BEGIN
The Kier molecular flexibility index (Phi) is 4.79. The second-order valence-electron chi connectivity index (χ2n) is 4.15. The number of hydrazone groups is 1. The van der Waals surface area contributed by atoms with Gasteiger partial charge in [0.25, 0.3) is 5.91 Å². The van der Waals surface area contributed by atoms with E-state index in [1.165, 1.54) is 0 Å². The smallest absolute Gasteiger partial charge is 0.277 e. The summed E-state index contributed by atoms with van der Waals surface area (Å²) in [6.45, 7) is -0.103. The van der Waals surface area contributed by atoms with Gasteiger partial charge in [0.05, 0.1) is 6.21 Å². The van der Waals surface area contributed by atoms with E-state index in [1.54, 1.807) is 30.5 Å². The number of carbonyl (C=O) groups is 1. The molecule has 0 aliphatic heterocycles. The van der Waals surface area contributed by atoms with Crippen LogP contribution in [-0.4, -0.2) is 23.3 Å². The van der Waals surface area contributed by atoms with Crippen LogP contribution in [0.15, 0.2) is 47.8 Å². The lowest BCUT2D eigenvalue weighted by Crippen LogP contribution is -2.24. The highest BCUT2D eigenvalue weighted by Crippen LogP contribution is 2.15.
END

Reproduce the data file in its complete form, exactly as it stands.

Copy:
The Kier molecular flexibility index (Phi) is 4.79. The second-order valence-electron chi connectivity index (χ2n) is 4.15. The number of hydrazone groups is 1. The van der Waals surface area contributed by atoms with Gasteiger partial charge in [0.25, 0.3) is 5.91 Å². The van der Waals surface area contributed by atoms with E-state index in [1.165, 1.54) is 0 Å². The smallest absolute Gasteiger partial charge is 0.277 e. The summed E-state index contributed by atoms with van der Waals surface area (Å²) in [6.45, 7) is -0.103. The van der Waals surface area contributed by atoms with Gasteiger partial charge in [0.05, 0.1) is 6.21 Å². The van der Waals surface area contributed by atoms with E-state index in [1.54, 1.807) is 30.5 Å². The number of carbonyl (C=O) groups is 1. The molecule has 0 aliphatic heterocycles. The van der Waals surface area contributed by atoms with Crippen LogP contribution in [-0.4, -0.2) is 23.3 Å². The van der Waals surface area contributed by atoms with Crippen LogP contribution in [0.15, 0.2) is 47.8 Å². The lowest BCUT2D eigenvalue weighted by Crippen LogP contribution is -2.24. The highest BCUT2D eigenvalue weighted by Crippen LogP contribution is 2.15.